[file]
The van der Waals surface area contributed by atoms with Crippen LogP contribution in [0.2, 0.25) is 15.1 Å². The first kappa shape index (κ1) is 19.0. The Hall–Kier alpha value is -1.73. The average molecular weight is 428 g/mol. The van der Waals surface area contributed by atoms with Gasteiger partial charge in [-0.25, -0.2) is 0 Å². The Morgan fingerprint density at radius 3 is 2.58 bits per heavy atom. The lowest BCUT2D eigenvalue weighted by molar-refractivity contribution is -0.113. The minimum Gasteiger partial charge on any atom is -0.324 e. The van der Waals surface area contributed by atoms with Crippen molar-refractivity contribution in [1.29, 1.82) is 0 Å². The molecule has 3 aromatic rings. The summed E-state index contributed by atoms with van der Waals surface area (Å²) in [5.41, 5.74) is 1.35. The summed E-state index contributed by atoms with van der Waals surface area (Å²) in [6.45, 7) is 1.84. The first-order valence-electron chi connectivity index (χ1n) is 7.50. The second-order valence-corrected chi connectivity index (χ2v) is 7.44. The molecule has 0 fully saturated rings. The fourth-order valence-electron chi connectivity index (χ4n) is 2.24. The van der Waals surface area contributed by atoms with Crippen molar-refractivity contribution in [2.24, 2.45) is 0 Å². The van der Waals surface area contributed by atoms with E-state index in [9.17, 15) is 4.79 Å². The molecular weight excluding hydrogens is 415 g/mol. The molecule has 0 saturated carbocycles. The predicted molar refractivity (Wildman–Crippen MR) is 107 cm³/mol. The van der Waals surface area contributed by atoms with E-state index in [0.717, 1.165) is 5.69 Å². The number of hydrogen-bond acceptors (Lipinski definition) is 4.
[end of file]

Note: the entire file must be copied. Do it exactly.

The van der Waals surface area contributed by atoms with Crippen LogP contribution in [0.2, 0.25) is 15.1 Å². The first kappa shape index (κ1) is 19.0. The Hall–Kier alpha value is -1.73. The average molecular weight is 428 g/mol. The van der Waals surface area contributed by atoms with Gasteiger partial charge in [-0.25, -0.2) is 0 Å². The Morgan fingerprint density at radius 3 is 2.58 bits per heavy atom. The lowest BCUT2D eigenvalue weighted by molar-refractivity contribution is -0.113. The minimum Gasteiger partial charge on any atom is -0.324 e. The van der Waals surface area contributed by atoms with Crippen molar-refractivity contribution in [1.29, 1.82) is 0 Å². The molecule has 3 aromatic rings. The summed E-state index contributed by atoms with van der Waals surface area (Å²) in [5.41, 5.74) is 1.35. The summed E-state index contributed by atoms with van der Waals surface area (Å²) in [6.45, 7) is 1.84. The first-order valence-electron chi connectivity index (χ1n) is 7.50. The second-order valence-corrected chi connectivity index (χ2v) is 7.44. The molecule has 0 fully saturated rings. The fourth-order valence-electron chi connectivity index (χ4n) is 2.24. The van der Waals surface area contributed by atoms with Crippen molar-refractivity contribution in [2.24, 2.45) is 0 Å². The van der Waals surface area contributed by atoms with E-state index in [9.17, 15) is 4.79 Å². The molecular weight excluding hydrogens is 415 g/mol. The molecule has 0 saturated carbocycles. The predicted molar refractivity (Wildman–Crippen MR) is 107 cm³/mol. The van der Waals surface area contributed by atoms with E-state index in [0.717, 1.165) is 5.69 Å². The number of hydrogen-bond acceptors (Lipinski definition) is 4.